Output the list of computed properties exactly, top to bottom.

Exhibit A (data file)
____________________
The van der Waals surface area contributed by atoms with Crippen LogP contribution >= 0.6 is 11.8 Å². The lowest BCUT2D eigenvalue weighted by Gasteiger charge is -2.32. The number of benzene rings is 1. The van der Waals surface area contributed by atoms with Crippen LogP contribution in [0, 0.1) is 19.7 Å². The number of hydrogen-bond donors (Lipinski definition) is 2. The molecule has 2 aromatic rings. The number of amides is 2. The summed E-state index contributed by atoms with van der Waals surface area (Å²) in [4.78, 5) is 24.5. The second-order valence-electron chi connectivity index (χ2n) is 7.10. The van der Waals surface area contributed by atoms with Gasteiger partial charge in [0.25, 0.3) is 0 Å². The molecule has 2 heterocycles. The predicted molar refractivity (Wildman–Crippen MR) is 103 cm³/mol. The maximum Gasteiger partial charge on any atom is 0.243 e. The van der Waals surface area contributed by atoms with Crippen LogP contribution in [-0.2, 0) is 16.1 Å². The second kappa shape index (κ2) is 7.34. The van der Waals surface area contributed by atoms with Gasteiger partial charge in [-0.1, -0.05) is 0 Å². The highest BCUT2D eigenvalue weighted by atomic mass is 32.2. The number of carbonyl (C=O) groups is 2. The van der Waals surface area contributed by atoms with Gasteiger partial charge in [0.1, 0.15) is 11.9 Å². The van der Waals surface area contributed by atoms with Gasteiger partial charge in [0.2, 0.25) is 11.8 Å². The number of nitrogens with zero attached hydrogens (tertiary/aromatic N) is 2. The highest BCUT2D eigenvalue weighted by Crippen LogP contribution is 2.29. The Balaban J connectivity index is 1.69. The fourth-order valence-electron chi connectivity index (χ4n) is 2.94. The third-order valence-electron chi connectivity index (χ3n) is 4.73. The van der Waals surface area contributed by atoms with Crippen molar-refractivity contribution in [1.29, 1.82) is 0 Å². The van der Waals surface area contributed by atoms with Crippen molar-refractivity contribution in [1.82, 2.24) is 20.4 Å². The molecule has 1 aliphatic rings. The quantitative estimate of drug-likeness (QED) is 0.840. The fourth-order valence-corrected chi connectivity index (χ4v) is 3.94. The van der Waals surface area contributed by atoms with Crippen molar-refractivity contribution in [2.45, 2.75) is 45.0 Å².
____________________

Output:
The van der Waals surface area contributed by atoms with Crippen LogP contribution >= 0.6 is 11.8 Å². The lowest BCUT2D eigenvalue weighted by Gasteiger charge is -2.32. The number of benzene rings is 1. The van der Waals surface area contributed by atoms with Crippen LogP contribution in [0, 0.1) is 19.7 Å². The number of hydrogen-bond donors (Lipinski definition) is 2. The molecule has 2 aromatic rings. The number of amides is 2. The summed E-state index contributed by atoms with van der Waals surface area (Å²) in [4.78, 5) is 24.5. The second-order valence-electron chi connectivity index (χ2n) is 7.10. The van der Waals surface area contributed by atoms with Gasteiger partial charge in [0.25, 0.3) is 0 Å². The molecule has 2 heterocycles. The predicted molar refractivity (Wildman–Crippen MR) is 103 cm³/mol. The maximum Gasteiger partial charge on any atom is 0.243 e. The van der Waals surface area contributed by atoms with Crippen LogP contribution in [-0.2, 0) is 16.1 Å². The second kappa shape index (κ2) is 7.34. The van der Waals surface area contributed by atoms with Gasteiger partial charge in [-0.1, -0.05) is 0 Å². The highest BCUT2D eigenvalue weighted by atomic mass is 32.2. The number of carbonyl (C=O) groups is 2. The van der Waals surface area contributed by atoms with Gasteiger partial charge in [0.1, 0.15) is 11.9 Å². The van der Waals surface area contributed by atoms with Gasteiger partial charge in [0.2, 0.25) is 11.8 Å². The number of nitrogens with zero attached hydrogens (tertiary/aromatic N) is 2. The highest BCUT2D eigenvalue weighted by Crippen LogP contribution is 2.29. The Balaban J connectivity index is 1.69. The fourth-order valence-electron chi connectivity index (χ4n) is 2.94. The third-order valence-electron chi connectivity index (χ3n) is 4.73. The van der Waals surface area contributed by atoms with Crippen molar-refractivity contribution in [1.29, 1.82) is 0 Å². The van der Waals surface area contributed by atoms with Crippen molar-refractivity contribution in [1.82, 2.24) is 20.4 Å². The molecule has 1 aliphatic rings. The quantitative estimate of drug-likeness (QED) is 0.840. The fourth-order valence-corrected chi connectivity index (χ4v) is 3.94. The van der Waals surface area contributed by atoms with Crippen molar-refractivity contribution in [2.45, 2.75) is 45.0 Å².